How should we think about and critically evaluate the torrent of information and reporting coming out daily about the pandemic?
That’s one of the crucial issues that philosophers Onkar Ghate and Gregory Salmieri address in a special episode of ARI’s web series, Philosophy for Living on Earth. You can watch the entire discussion here.
The discussion addresses the need for objectivity in evaluating the information we receive, identifying the proper role of government, and understanding the vital role of business.
The expertise of experts and specialists is crucial, and the ability to communicate that expertise is what allows non-experts to stay informed about complicated and technical subjects. Yet, Ghate and Salmieri point out, this does not mean accepting any expert’s statement on faith. Laymen must be able to distinguish a reliable expert from an unreliable one. Salmieri offers valuable insights on this score; a reliable expert must provide justification for his conclusion rather than simply assert it and respect the fact that he is communicating about his area of expertise to a non-expert.Objective Thinking,” particularly lecture three, “How to Be an Objective Consumer of Science,” which is available for free on Ayn Rand Campus.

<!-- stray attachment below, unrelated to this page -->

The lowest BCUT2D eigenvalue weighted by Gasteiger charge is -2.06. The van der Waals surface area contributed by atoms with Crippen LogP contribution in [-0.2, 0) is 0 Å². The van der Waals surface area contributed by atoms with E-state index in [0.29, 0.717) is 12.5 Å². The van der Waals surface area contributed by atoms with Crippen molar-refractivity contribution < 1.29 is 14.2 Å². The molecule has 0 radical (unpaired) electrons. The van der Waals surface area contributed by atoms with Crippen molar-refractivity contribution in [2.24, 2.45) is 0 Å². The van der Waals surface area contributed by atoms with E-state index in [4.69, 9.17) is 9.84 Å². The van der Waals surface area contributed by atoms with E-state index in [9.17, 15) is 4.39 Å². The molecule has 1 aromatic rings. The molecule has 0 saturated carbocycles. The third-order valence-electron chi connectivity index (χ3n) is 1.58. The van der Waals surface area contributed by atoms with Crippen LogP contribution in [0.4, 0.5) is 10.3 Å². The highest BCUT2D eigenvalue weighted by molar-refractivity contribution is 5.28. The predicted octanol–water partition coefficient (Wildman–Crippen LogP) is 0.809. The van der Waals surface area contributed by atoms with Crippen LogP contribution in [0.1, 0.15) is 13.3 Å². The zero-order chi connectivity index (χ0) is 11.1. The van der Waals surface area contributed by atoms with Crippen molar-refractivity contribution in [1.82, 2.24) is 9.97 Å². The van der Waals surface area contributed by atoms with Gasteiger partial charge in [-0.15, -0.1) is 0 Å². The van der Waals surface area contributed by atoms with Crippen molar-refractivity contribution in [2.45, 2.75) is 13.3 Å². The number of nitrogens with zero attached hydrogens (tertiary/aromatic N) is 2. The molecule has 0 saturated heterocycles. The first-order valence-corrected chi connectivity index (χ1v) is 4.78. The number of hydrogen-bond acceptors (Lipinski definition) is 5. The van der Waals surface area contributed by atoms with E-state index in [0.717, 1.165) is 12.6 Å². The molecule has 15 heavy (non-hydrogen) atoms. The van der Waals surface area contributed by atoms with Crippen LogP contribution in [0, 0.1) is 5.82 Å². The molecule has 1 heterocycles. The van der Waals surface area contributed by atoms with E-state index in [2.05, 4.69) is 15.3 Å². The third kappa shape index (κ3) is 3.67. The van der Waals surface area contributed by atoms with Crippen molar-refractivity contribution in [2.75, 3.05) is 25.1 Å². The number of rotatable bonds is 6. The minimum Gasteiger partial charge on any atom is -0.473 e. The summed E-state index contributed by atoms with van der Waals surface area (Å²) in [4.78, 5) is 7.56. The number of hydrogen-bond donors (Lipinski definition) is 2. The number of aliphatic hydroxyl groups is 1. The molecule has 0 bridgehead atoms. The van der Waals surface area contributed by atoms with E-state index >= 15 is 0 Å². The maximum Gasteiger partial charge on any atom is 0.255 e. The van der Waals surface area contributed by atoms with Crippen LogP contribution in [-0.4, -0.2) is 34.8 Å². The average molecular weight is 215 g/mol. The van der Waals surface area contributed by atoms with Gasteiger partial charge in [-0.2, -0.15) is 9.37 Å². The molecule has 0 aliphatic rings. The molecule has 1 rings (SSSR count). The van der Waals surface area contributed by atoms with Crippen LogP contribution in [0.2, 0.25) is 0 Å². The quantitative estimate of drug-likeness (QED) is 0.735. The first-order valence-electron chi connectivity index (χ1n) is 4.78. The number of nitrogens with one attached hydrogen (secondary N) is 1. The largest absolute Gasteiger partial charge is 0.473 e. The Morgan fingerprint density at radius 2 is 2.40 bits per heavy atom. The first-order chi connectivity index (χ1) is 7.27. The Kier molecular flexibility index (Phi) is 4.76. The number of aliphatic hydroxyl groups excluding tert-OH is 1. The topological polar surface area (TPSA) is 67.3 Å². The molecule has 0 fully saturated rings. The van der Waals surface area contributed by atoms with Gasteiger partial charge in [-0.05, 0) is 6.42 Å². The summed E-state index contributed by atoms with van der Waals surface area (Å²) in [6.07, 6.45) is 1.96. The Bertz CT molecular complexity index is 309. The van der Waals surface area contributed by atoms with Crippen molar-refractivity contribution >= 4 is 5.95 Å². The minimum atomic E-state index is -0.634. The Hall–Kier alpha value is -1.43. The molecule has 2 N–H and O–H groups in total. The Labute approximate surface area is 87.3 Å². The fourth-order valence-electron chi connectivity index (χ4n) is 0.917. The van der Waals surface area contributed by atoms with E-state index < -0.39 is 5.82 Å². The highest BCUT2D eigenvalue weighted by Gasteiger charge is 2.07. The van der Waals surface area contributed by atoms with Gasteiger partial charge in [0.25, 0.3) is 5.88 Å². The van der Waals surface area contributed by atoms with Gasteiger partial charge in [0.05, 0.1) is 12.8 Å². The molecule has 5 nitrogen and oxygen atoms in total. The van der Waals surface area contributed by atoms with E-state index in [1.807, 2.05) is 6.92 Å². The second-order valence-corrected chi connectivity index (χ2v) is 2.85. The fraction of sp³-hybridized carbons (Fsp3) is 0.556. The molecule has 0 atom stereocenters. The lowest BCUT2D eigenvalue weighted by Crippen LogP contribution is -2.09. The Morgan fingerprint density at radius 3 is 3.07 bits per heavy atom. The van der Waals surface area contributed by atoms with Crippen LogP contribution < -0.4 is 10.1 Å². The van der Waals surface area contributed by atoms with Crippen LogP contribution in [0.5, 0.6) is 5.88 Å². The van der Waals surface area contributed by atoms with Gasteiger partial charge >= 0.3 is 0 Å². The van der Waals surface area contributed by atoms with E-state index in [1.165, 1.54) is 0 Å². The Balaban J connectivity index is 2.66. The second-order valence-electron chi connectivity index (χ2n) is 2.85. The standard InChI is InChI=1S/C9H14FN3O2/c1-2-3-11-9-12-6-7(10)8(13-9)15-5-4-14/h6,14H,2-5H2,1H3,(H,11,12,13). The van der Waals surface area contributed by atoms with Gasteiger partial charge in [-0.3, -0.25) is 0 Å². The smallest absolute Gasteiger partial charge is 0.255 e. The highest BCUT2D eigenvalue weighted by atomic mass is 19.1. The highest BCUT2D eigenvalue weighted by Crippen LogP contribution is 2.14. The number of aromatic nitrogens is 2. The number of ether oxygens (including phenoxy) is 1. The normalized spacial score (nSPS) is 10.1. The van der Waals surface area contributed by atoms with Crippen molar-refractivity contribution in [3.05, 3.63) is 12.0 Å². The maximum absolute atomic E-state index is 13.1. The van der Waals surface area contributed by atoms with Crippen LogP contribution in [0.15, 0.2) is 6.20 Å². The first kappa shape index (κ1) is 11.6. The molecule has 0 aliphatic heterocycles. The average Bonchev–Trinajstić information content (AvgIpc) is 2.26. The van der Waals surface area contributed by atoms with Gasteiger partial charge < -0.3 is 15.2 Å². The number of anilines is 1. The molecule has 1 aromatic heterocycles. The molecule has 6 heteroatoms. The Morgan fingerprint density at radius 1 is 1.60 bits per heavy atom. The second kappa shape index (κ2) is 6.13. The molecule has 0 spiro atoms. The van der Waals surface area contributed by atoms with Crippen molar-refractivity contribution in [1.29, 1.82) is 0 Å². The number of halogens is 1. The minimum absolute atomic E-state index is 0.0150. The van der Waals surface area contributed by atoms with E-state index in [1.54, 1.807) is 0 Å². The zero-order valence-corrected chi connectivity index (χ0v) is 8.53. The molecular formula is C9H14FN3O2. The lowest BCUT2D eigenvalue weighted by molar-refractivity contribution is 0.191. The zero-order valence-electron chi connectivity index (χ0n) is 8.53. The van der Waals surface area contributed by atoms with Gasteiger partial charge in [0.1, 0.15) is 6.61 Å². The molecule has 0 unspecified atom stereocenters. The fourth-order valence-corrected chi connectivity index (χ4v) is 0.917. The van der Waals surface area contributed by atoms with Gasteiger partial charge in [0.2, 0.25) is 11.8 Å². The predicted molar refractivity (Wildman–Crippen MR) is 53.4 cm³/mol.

Government’s role in this pandemic is evolving, and, just as it is critical that we evaluate an expert’s claims, it is urgent that we evaluate what government has or hasn’t done in response to the pandemic. Ghate and Salmieri discuss government’s current approach, offer criticisms, and posit alternative approaches that would better enable doctors and other medical professionals to handle the crisis.
One highlight comes toward the end of the discussion when Salmieri gives an impassioned defense of businessmen. During this crisis, companies and CEOs are working tirelessly to ensure that their systems, servers, supply lines, and infrastructure maintain an uninterrupted flow of goods and services despite increased digital and physical demand. We should take inspiration from the productive genius of these individuals now—and remember to appreciate and value them appropriately once this crisis ends.
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